When Will the Yield Curve “Un”Invert?


Key Takeaways

  • The UST yield curve has been inverted, but there is speculation about when it will “un”invert and move out of negative territory.
  • Short-term and long-term rates do not always move in the same direction, and the magnitude of their movement affects yield curve developments.
  • The potential for Fed rate cuts could impact the timing of the yield curve moving out of negative territory, with the UST 2-Year/10-Year spread potentially being the first to do so.

In my last blog post, I discussed how the inverted Treasury (UST) yield curve may have lost some of its predictive luster with respect to foreshadowing a recession, at least up to this point anyway. However, there’s another topic that I’ve been discussing in client meetings that is slowly becoming a “hot” topic, and that is the timing for when the UST curve could “un”invert, i.e., move out of negative territory.

Before I delve further, it is important to understand the dynamics behind yield curve movements. Remember, we are talking about two potentially moving parts: short-term rates and longer-term rates. Interestingly, there can be a misconception that all rates tend to move in the same direction, but history has shown us that is not necessarily the case. In addition, even if short-term and long-term rates are moving in the same direction, it is the magnitude of these movements that can dictate yield curve developments.

U.S. Treasury Yield Curves

Source: Bloomberg, as of 7/2/24.

The two yield curves that are closely followed by market participants are the UST 3-Month/10-Year and UST 2-Year/10-Year differentials. These two constructs went into inverted territory during the fall and summer of 2022, respectively. In addition, the magnitude of these negative spread relationships reached historical proportions. For example, the “peak” negative reading for the UST 3-Month/10-Year relationship reached a low watermark of -190 basis points (bps), while the UST 2-Year/10-Year spread plummeted to a low of almost -110 bps, with both of these milestones occurring around the spring of 2023.

Let’s put those readings into some perspective for where things stand as of this writing. In the case of the former spread, the level is now -107 bps, while for the latter, it is -32 bps. This “steepening” has helped to bring about the very topic I am blogging about, but it should be noted that we have “seen this movie” before during the current inverted cycle.

So, what could make this time different? The potential for Fed rate cuts. In fact, that’s the underlying premise behind the discussion of when the yield curve could move out of negative territory. Let’s go back to what impacts rates along the maturity spectrum for a better understanding. Short-term yields are going to be anchored by the Fed Funds Rate, while longer-dated maturities are affected by not only monetary policy but also economic and inflation expectations and, at times, fiscal policy as well.

Given the current level of inversion for the two yield curves under discussion here, one could make the case that the UST 2-Year/10-Year spread could be the first to move out of negative territory. If the Fed cuts rates twice this year and continues into early 2025, odds would favor this differential going back to zero, or even positive, because the UST 2-Year yield would more than likely fall to, or below, the rate for the 10-Year given its tighter correlation to the Fed Funds Rate. Remember, the negative reading here is “only” -32 bps.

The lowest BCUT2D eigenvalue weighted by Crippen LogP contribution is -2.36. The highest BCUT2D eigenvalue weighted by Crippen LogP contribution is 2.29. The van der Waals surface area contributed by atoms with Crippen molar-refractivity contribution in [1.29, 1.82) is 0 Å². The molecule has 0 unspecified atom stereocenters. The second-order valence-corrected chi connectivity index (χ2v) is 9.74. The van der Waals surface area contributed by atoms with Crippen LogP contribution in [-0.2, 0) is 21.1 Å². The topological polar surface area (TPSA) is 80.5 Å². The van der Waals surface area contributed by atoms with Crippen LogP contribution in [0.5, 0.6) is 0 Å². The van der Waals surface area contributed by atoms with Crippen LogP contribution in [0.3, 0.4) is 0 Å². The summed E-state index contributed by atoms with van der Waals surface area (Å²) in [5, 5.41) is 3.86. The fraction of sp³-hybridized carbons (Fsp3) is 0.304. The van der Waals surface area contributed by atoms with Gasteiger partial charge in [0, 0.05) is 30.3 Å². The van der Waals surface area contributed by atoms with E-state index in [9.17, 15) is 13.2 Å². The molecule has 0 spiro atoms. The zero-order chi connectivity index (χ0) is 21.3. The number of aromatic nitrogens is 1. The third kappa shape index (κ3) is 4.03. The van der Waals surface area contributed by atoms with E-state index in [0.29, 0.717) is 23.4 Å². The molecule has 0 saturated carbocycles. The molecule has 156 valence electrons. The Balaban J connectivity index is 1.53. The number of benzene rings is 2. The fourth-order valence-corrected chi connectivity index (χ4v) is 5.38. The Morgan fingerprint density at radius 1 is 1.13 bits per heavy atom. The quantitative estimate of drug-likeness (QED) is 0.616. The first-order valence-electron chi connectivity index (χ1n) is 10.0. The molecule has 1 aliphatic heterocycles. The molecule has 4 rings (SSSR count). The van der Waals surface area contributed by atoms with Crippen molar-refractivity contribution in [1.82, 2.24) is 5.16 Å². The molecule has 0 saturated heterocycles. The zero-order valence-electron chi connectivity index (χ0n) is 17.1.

The timing for the UST 3-Month/10-Year “un”inversion could take longer due to the negative reading being more than one full percentage point (-107 bps). In order to reverse this negative spread, the Fed would need to be more aggressive in cutting rates than is currently expected. For instance, keeping the UST 10-Year yield where it is now at around 4.30%, technically, the Fed would need to cut rates more than four times (>100 bps total) just to get the spread back to zero.

Indeed, unless the economy—especially the labor markets—falters in a visible fashion, our reasonable case scenario sees the Fed rate cut cycle as being a more “choppy” one where easing moves are limited to 25-bp increments and do not occur at consecutive FOMC meetings. For all intents and purposes, this type of rate-cut cycle should more than likely result in yield curve steepening, but the timing could certainly be different depending on what curve you are analyzing.


As you can see, in the grand scheme of themes, when analyzing yield curve trends, sometimes it just comes down to the math.

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About the Contributor

Head of Fixed Income Strategy
Follow Kevin Flanagan @KevinFlanaganWT
As part of WisdomTree’s Investment Strategy group, Kevin serves as Head of Fixed Income Strategy. In this role, he contributes to the asset allocation team, writes fixed income-related content and travels with the sales team, conducting client-facing meetings and providing expertise on WisdomTree’s existing and future bond ETFs. In addition, Kevin works closely with the fixed income team. Prior to joining WisdomTree, Kevin spent 30 years at Morgan Stanley, where he was Managing Director and Chief Fixed Income Strategist for Wealth Management. He was responsible for tactical and strategic recommendations and created asset allocation models for fixed income securities. He was a contributor to the Morgan Stanley Wealth Management Global Investment Committee, primary author of Morgan Stanley Wealth Management’s monthly and weekly fixed income publications, and collaborated with the firm’s Research and Consulting Group Divisions to build ETF and fund manager asset allocation models. Kevin has an MBA from Pace University’s Lubin Graduate School of Business, and a B.S in Finance from Fairfield University.